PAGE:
Fisk Tire Boy "Time To Re-Tire" Sign, ca. 1920
Appraised Value: $8,000 - $12,000 (2012)
IMAGE: 1 of 3
Appraisal Video: (2:36)
GUEST: We got him approximately 25 years ago. I bought it from the grandson of the original owner. It was out here on the old Highway Nine. It was a service station, and they also sold Fisk Tires.
APPRAISER: Just sitting on top of the building for most of its life?
GUEST: Yeah, until they decided to take it down because the hurricane was threatening the Gulf Coast. And his grandfather thought it would be better to take him down.
APPRAISER: I mean, do you have other things like this display like this?
GUEST: Yeah, gas pumps, and vintage signs and all sorts. He's in our den, and then we did a little research on him. It's the character was inspired by Norman Rockwell. And I guess the Fisk Tire Corporation liked him so much they decided to make him their mascot.
APPRAISER: Well, the Fisk Tire Company had an employee named Burr Giffen, and he actually did a little pencil sketch of the Fisk Tire boy. And this was in 1907, 1908. And they based this advertising campaign, which was called "Time to Re-Tire." Which is why you've got the boy yawning and getting ready to go to sleep. And later on, Normal Rockwell, who was working for the Saturday Evening Post, did a series of promotional advertisements for Fisk Tire Company. And also lots of other famous artists of the day did their own versions of it. Now in the 1930s, they changed him to a smile. So this dates pre-1930. More than likely, 1920 to 1924. Now, it's hard to tell how many were really made. I've heard estimates of around 300. For one of them to survive in this good a shape between the hurricanes, vandalism and just being abandoned. I mean, the fact you have one in this great a shape is astonishing. He's made from fiberglass, the tire is a replacement. It looks fantastic with it, but the original, you've seen them where they're full circles, they've got the full red crown coming up over it. These look like they were just made with a hole saw, but they did a good job of aging it to kind of match the whole look of it. The brass candlestick's original. It looks absolutely fantastic. How much did you pay for it?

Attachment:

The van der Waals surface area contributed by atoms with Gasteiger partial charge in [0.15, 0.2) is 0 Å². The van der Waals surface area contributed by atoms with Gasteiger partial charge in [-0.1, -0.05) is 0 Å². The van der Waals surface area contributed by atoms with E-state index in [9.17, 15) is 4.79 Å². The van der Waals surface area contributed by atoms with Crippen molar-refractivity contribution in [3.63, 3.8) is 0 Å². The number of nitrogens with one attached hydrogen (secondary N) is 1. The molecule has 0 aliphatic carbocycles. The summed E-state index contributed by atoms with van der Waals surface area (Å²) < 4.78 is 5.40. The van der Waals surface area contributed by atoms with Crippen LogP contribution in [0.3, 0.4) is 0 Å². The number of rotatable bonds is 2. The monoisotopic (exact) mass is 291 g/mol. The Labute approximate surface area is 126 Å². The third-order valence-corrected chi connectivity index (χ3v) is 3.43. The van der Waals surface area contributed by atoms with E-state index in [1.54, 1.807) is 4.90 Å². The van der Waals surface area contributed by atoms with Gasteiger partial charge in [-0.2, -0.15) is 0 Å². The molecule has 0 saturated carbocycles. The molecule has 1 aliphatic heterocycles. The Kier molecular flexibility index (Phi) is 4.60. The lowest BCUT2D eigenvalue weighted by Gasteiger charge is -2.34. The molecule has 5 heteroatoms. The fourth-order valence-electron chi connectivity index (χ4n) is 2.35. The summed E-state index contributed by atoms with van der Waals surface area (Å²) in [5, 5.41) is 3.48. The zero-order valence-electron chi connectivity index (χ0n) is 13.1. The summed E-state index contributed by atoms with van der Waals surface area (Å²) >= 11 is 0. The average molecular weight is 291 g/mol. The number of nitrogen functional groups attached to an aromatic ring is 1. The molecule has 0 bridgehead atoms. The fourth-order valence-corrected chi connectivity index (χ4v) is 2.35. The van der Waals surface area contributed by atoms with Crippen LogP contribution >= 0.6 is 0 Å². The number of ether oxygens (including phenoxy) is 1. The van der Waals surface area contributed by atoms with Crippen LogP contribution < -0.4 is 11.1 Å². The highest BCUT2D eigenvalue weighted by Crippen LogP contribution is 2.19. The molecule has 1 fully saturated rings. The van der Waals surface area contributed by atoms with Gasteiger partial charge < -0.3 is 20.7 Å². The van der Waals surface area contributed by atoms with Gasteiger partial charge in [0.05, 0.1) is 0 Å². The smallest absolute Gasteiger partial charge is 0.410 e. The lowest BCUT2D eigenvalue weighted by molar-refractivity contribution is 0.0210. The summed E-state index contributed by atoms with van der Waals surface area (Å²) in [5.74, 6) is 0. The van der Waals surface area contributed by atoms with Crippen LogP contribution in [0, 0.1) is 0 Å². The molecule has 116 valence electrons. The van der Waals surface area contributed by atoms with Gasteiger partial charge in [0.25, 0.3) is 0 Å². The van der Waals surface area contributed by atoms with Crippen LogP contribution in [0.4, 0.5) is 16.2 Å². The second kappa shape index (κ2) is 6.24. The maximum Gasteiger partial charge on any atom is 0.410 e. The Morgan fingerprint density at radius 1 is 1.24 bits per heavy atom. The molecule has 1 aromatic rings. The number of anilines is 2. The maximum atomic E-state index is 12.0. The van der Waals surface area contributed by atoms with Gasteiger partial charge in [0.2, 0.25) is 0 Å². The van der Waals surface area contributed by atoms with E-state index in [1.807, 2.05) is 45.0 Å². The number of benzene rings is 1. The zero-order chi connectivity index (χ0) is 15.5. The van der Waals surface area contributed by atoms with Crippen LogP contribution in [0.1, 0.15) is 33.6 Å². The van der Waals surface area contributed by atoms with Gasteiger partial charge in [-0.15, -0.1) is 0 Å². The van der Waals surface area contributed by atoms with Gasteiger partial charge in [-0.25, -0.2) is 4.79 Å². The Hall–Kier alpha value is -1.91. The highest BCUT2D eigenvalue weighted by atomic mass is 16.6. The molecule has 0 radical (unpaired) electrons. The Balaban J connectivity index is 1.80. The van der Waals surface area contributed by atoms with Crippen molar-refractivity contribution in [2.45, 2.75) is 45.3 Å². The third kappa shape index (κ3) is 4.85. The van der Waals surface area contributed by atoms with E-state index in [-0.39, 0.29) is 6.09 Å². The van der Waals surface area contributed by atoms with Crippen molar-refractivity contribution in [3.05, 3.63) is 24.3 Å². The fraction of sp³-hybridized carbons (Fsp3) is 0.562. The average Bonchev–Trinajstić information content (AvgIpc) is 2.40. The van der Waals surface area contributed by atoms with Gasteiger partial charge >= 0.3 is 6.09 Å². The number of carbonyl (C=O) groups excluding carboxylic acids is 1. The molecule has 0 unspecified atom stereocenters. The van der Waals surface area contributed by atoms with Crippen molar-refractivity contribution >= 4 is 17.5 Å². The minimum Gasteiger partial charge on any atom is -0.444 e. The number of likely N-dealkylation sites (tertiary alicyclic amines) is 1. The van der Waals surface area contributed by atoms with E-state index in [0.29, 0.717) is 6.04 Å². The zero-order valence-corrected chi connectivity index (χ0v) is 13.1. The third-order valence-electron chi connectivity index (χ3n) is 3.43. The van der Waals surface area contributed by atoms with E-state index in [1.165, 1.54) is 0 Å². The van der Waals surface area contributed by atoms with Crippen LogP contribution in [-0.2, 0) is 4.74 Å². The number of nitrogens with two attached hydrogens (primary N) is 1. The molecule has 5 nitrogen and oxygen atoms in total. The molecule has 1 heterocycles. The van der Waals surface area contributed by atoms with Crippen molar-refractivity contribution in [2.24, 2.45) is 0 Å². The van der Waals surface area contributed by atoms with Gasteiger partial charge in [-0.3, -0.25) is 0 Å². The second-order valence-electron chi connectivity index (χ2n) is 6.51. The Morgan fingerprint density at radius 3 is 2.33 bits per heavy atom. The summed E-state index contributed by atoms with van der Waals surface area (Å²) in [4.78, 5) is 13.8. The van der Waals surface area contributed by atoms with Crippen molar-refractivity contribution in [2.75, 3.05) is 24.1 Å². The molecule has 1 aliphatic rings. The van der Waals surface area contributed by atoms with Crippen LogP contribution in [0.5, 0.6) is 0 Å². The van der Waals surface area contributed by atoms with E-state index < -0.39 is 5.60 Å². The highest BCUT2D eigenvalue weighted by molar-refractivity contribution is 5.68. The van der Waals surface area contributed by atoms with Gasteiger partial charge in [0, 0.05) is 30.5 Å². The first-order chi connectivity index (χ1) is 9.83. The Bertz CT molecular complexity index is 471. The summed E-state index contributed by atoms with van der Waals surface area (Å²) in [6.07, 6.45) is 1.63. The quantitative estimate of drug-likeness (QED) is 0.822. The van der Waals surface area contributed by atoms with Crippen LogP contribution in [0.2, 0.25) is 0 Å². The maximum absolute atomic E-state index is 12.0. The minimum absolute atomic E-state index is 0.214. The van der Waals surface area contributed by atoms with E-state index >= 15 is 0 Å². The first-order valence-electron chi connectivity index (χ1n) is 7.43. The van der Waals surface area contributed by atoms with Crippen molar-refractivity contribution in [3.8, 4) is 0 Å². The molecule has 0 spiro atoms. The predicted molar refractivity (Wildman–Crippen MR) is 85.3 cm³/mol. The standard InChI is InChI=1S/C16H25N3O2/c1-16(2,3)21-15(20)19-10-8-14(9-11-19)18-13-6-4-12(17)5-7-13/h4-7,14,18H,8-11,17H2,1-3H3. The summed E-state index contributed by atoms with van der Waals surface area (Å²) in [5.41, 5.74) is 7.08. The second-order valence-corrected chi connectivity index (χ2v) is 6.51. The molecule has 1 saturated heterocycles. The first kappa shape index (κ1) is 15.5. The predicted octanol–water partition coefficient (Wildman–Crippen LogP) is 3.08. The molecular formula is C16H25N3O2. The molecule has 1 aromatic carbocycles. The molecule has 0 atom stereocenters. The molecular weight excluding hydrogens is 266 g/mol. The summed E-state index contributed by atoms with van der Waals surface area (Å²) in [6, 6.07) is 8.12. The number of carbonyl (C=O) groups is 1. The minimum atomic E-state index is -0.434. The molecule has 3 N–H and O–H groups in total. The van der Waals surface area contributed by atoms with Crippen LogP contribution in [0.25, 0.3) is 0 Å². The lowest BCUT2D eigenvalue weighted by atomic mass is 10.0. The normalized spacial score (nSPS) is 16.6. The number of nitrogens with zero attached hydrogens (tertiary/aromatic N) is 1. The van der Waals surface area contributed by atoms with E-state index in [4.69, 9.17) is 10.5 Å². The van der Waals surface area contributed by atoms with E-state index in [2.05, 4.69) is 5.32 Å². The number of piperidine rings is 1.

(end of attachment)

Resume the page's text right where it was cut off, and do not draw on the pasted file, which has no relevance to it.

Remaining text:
GUEST: It's been 25 years. It was $250 or $300.
APPRAISER: Well, advertising art like this, especially from the early 20th century, is very rare. You don't see very large pieces in really good condition. Talked to a few of my colleagues, and we've decided that if we were to put this up for auction, we'd put an auction estimate on it between $8,000 and $12,000.
GUEST: I'm not going to say what my wife told me not to say. Oh my gosh. you so much.
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